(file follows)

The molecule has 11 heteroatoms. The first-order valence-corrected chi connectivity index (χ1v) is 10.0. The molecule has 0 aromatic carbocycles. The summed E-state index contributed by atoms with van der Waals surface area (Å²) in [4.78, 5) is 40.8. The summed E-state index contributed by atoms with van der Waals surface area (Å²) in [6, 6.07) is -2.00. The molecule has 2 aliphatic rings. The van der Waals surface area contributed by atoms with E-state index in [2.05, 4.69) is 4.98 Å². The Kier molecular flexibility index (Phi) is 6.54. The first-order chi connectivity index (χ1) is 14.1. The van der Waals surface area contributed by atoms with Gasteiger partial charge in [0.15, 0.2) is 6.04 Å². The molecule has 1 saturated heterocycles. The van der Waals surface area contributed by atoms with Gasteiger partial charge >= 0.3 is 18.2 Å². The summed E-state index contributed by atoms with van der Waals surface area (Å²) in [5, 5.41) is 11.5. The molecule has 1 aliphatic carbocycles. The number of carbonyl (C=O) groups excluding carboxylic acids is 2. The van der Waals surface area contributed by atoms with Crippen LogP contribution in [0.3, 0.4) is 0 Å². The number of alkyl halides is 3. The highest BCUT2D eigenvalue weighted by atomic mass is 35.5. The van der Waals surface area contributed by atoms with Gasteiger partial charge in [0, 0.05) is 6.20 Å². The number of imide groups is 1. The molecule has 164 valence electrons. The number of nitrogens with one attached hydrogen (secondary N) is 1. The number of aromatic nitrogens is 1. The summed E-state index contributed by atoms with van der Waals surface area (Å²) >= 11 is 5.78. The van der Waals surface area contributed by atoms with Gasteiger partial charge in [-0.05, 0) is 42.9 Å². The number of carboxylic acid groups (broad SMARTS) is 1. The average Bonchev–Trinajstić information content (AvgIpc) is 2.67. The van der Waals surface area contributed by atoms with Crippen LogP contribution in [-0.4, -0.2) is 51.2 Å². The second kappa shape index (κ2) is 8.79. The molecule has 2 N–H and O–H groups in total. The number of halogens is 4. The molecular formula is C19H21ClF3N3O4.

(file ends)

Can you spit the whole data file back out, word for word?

The molecule has 11 heteroatoms. The first-order valence-corrected chi connectivity index (χ1v) is 10.0. The molecule has 0 aromatic carbocycles. The summed E-state index contributed by atoms with van der Waals surface area (Å²) in [4.78, 5) is 40.8. The summed E-state index contributed by atoms with van der Waals surface area (Å²) in [6, 6.07) is -2.00. The molecule has 2 aliphatic rings. The van der Waals surface area contributed by atoms with E-state index in [2.05, 4.69) is 4.98 Å². The Kier molecular flexibility index (Phi) is 6.54. The first-order chi connectivity index (χ1) is 14.1. The van der Waals surface area contributed by atoms with Gasteiger partial charge in [0.15, 0.2) is 6.04 Å². The molecule has 1 saturated heterocycles. The van der Waals surface area contributed by atoms with Gasteiger partial charge >= 0.3 is 18.2 Å². The summed E-state index contributed by atoms with van der Waals surface area (Å²) in [5, 5.41) is 11.5. The molecule has 1 aliphatic carbocycles. The number of carbonyl (C=O) groups excluding carboxylic acids is 2. The van der Waals surface area contributed by atoms with Crippen LogP contribution in [0.3, 0.4) is 0 Å². The number of alkyl halides is 3. The highest BCUT2D eigenvalue weighted by atomic mass is 35.5. The van der Waals surface area contributed by atoms with Gasteiger partial charge in [0, 0.05) is 6.20 Å². The number of imide groups is 1. The molecule has 164 valence electrons. The number of nitrogens with one attached hydrogen (secondary N) is 1. The number of aromatic nitrogens is 1. The summed E-state index contributed by atoms with van der Waals surface area (Å²) >= 11 is 5.78. The van der Waals surface area contributed by atoms with Gasteiger partial charge in [-0.05, 0) is 42.9 Å². The number of carboxylic acid groups (broad SMARTS) is 1. The average Bonchev–Trinajstić information content (AvgIpc) is 2.67. The van der Waals surface area contributed by atoms with Crippen LogP contribution in [-0.4, -0.2) is 51.2 Å². The second kappa shape index (κ2) is 8.79. The molecule has 2 N–H and O–H groups in total. The number of halogens is 4. The molecular formula is C19H21ClF3N3O4.